MSU Extension Emergency Response to Accidents Involving Livestock Program receives 2021 MCEA John A. Hannah Award for Program Excellence

Michigan State University Extension’s Emergency Response to Accidents Involving Livestock (ERAIL) Program was honored during the annual Fall Extension Conference for creating new partnerships and providing training for first responders.

Michigan State University (MSU) Extension awarded the MCEA John A. Hannah Award for Program Excellence to the MSU Extension Emergency Response to Accidents Involving Livestock (ERAIL) program during the annual Fall Extension Conference Sept. 28.

The John A. Hannah Award recognizes superior Extension programs that are developed and carried out by MSU Extension professional staff members who are appointed by the MSU Board of Trustees. It is considered the most prestigious of the Extension awards as it recognizes the excellence of the program. The MSU Extension ERAIL team members include: Nick Babcock, Madonna Benjamin, Tina Conklin, Elizabeth Ferry, Sarah Fronczak, Kevin Gould, Thomas Guthrie, Michael Metzger, Erica Rogers, Dale Rozeboom, Paola Bacigalupo Sanguesa, Gwyn Shelle, David Thompson Zachary Williams, and Casey Zangaro.

The MSU Extension ERAIL program focuses on supporting a safe and secure food chain, has direct benefits to the agriculture industry, and expands MSU Extension programing and partnerships to a new audience of first responders, emergency managers, and law enforcement officialsResponding to an accident that involves large trucks, people, and animals can turn into a chaotic event if the local response team is not prepared or trained to handle it. The number of livestock in Michigan combined with an expanding processing industry and several large market facilities were key factors leading the ERAIL team to identify the need to prepare those involved to deal with livestock transportation accidents.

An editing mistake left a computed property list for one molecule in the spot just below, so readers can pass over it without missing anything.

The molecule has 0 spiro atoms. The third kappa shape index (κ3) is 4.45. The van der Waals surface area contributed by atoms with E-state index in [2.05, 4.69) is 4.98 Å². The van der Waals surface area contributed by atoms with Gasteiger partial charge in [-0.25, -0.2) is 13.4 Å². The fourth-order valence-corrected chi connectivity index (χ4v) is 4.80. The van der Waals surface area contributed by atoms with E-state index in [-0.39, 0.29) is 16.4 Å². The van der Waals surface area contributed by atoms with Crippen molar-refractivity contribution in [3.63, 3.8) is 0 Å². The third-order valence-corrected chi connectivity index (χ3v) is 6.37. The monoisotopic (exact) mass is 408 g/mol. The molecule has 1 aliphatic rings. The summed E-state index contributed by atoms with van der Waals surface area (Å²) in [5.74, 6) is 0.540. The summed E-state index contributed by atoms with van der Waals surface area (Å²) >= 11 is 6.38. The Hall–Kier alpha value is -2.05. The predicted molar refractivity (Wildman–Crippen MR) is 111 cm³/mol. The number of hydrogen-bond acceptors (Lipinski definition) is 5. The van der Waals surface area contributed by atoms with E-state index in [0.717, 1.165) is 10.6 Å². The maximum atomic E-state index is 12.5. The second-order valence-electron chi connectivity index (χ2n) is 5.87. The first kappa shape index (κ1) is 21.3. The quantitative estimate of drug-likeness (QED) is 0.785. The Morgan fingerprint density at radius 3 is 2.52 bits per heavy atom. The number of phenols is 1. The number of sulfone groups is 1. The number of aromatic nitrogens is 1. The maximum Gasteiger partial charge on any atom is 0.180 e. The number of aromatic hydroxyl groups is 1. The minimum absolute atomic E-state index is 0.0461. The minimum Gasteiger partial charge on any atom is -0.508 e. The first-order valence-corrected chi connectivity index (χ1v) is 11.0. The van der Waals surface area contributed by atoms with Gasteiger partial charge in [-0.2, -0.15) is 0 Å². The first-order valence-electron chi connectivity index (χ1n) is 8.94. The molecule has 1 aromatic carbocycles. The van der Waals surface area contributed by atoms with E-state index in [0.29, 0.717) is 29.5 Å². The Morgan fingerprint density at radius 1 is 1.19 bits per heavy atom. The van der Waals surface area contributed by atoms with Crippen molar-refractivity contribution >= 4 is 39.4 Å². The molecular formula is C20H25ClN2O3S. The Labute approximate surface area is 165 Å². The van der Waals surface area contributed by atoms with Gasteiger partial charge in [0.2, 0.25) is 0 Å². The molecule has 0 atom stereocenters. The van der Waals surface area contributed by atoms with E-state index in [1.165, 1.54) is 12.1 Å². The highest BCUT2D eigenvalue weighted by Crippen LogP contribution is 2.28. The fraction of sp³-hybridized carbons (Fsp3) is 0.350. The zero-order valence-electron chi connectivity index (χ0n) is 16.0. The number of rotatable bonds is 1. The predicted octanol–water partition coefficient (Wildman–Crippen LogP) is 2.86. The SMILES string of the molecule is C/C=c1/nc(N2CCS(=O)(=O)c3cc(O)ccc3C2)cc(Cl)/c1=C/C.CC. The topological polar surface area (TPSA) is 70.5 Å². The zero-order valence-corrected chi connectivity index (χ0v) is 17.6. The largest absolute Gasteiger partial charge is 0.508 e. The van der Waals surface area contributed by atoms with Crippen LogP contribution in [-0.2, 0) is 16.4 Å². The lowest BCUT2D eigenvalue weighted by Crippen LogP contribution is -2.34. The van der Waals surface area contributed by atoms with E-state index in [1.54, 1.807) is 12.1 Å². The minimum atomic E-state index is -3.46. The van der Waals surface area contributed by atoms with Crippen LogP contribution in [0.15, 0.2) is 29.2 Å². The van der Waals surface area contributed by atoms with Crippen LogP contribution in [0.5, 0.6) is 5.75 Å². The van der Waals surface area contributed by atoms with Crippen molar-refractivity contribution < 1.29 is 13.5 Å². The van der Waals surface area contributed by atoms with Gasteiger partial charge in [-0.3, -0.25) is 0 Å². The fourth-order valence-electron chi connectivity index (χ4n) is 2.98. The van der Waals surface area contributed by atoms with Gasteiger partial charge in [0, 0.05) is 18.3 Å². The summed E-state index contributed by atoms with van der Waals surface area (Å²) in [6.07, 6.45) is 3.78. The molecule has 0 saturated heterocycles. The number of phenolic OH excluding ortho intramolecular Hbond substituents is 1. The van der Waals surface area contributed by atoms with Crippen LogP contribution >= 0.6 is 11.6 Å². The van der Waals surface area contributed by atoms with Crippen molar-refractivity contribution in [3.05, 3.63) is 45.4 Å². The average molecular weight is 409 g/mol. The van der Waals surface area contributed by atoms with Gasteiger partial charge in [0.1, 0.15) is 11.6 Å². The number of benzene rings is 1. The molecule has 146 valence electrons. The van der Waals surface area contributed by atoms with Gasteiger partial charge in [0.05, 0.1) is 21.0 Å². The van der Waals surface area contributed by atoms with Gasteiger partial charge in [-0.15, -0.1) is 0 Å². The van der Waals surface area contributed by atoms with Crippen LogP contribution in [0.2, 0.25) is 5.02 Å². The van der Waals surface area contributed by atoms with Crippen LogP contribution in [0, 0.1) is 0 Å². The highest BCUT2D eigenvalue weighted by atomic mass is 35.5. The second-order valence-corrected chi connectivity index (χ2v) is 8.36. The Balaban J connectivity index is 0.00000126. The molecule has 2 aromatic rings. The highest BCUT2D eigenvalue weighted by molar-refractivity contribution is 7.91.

The ERAIL program provides in-person training for first responder professionals and others involved in transporting animals; virtual training modules; education through individual consultations for organizations, locations, and units; and establishment of a fleet of emergency response trailers in Michigan.

Team members work to familiarize participants with different types and styles of transport vehicles, to get inside them to see how they work. The team also focuses on training the attendees so that they are comfortable handling and moving animals. Humane euthanasia training is also provided. Three fully funded and operational response trailers are deployed to three counties with plans to find funding to eventually deploy a fleet of 28 response trailers in Michigan.

Past program participants of this training indicate that they are more comfortable and feel better able to work through an emergency situation that involves animals directly because of this experience. More than 140 responders representing 36 Michigan counties and seven other states have completed the program. The ERAIL program showcases MSU Extension at what it does best, providing relevant education and creating awareness using multiple outreach channels, which helps people improve their lives by bringing knowledge and resources directly to individuals, communities, and businesses.

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